Findings by the media from the Federal Road Safety Corps (FRSC) have revealed that no fewer than 4000 people have been killed in road crashes across the country. According to the agency, 4,387 persons have died from road accidents between January 1 and June 30, 2023. The corps revealed that exactly 1,080 people died in the 2,056 crashes recorded in the first quarter (Q1) of the year. The data also showed that 13,415 people were involved in road crashes, but 6,803 were injured and 5,879 were rescued without injuries.
However, in Q2 of the year, the number of accidents increased to 2,635 and the number of people involved increased to 16,354. A total of 8,919 people were rescued without injuries. Additionally, the number of deaths rose by 3,307 and 7,305 were injured. This brings the number of deaths to a total of 4,387 at the end of Q2 2023. The FRSC also gave a breakdown of these incidents by state.
Stat breakdown ranks FCT as first with the highest fatalities.
According to the data obtained from the FRSC, the Federal Capital Territory (FCT) has the highest number of fatalities (a total of 615) while Bayelsa State recorded the least number of deaths (only eight) within the period under review. According to geopolitical zones, in the North West region, Kano, Katsina and Jigawa recorded 159, 74 and 232 deaths respectively and Zamfara, Kebbi and Sokoto had 30, 40, and 36 deaths respectively. In the North East, Adamawa had the highest number of fatalities with 174 deaths, followed by Gombe which recorded 132 deaths, and then Bauchi, Taraba, Borno and Yobe with 130, 77, 35, and 48 deaths respectively.
In the North Central zone, Nassarawa recorded 299 deaths, closely followed by Niger and Kogi with 197 and 169 deaths respectively. Plateau had 133 deaths, Kwara had 194 and Benue had 74, which is the least in the region. In the South South, Edo had the highest with 61 deaths, followed by Delta, Cross Rivers, Rivers, Akwa Ibom and Bayelsa with 45, 39, 23, 22, and 8 deaths respectively. In the South East, Ebonyi topped the chart with 62 deaths, while Enugu, Anambra and Imo recorded 58, 40 and 31 deaths respectively. Abia State recorded the least fatality in the region with 24 deaths. Finally, in the South West, Ogun State had the highest number of deaths with 423 persons. Oyo, Ondo, Lagos, Osun and Ekiti had 255, 212, 191, 141, and 42 respectively.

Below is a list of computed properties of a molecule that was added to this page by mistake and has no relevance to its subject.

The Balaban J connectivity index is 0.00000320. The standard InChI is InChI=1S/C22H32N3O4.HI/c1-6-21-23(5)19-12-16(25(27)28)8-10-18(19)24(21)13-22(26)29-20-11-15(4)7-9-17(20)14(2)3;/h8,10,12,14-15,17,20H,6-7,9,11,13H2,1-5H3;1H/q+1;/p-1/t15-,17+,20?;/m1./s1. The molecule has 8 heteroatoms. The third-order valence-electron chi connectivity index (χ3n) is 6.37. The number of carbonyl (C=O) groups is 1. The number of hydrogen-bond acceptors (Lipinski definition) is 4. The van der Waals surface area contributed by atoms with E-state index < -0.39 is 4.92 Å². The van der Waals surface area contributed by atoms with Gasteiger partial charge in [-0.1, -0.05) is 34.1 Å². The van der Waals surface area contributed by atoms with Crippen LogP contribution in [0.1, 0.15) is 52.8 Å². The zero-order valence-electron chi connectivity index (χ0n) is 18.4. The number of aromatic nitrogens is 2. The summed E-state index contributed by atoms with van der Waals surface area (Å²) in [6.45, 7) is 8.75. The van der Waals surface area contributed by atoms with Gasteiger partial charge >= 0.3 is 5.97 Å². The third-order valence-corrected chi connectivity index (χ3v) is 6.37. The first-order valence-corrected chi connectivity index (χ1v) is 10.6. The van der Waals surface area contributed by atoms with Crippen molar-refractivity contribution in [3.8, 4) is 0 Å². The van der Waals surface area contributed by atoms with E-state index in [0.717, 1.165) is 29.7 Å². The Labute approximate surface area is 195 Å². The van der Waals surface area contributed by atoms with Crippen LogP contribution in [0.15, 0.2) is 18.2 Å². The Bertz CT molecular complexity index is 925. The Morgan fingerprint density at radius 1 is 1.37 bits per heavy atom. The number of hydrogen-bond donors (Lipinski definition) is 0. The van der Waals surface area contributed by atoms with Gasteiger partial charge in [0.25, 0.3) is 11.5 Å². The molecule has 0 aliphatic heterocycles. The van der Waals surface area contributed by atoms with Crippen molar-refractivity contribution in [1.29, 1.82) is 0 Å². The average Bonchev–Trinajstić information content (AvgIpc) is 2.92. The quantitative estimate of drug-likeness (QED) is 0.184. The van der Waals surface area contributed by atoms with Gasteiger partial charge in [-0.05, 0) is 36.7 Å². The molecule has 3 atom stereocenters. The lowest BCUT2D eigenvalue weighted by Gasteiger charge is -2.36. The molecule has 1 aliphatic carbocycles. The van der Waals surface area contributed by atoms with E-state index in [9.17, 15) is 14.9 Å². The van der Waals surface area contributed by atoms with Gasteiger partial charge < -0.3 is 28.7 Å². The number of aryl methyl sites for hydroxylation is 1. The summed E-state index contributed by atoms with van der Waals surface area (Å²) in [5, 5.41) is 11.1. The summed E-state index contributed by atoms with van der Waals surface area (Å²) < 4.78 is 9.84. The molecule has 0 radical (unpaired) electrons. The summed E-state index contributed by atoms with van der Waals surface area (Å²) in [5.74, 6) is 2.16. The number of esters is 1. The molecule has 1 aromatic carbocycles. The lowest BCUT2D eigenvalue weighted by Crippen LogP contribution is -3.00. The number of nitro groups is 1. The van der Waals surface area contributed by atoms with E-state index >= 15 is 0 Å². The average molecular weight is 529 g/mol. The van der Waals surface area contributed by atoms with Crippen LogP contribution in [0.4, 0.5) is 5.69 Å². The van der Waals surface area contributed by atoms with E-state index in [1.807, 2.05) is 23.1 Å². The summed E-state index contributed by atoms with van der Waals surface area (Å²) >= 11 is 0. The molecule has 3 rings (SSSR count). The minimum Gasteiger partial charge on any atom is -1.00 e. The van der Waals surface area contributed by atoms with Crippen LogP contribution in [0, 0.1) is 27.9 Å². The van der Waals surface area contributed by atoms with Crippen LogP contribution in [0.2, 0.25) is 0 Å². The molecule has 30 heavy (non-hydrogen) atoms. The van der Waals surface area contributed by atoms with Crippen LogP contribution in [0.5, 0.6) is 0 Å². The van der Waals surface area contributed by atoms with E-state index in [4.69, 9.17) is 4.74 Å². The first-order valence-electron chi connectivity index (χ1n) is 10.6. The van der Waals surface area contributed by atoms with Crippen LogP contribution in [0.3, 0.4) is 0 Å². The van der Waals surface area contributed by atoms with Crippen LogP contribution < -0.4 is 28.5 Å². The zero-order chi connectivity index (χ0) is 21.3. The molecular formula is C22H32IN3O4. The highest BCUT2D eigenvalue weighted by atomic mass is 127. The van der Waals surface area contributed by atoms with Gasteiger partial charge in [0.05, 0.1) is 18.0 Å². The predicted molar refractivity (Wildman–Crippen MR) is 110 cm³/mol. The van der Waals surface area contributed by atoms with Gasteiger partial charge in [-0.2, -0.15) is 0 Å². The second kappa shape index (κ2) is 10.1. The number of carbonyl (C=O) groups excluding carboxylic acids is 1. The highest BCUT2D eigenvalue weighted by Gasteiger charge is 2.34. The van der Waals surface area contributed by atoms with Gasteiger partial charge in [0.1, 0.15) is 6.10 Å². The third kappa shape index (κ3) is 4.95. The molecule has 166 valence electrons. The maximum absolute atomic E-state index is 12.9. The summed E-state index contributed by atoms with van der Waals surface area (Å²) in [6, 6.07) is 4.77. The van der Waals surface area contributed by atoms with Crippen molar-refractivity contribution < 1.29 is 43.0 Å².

SON urged to enforce high quality tires in the country.
Meanwhile, Ogun State Secretary of the Road Transport Employers Association of Nigeria (RTEAN), Akingbade Tiwalade, has blamed road crashes on substandard tires and vehicle spare parts. He expressed concerns that some locally produced new tires are not reliable in quality when compared to the imported fairly used ones popularly called “Tokunbo.” According to him, the regulatory authorities should enforce standards in the country. He urged the Standards Organisation of Nigeria (SON) and the Federal Government to intervene and ensure tires and all motor parts produced locally meet the standards.
He expressed shock that these Tokunbo tires are more reliable than their locally produced new counterparts. He said that new products such as these ones produced in Nigeria should be the best wherever it is tested. This is because tires are essential components of a vehicle and they can determine whether passengers survive in an accident. The RTEAN official also added that potholes and bad roads contribute to accidents and urged the government to fix them.
Private cars are more involved in road accidents, says FRSC.
Speaking on the issue, the organizing secretary of the National Union of Road Transport Workers (NURTW), FCT chapter, Mr. Lawrence Fadipe, said the accident and fatality figures from the FRSC were not exclusive to commercial transporters. He said that members of the union record fewer incidents according to reports. While road accidents may have reduced, the RTEAN official said that the union is not resting on its oars. Instead, its officials are always organizing orientation programs for drivers on the need to be more professional behind the wheel.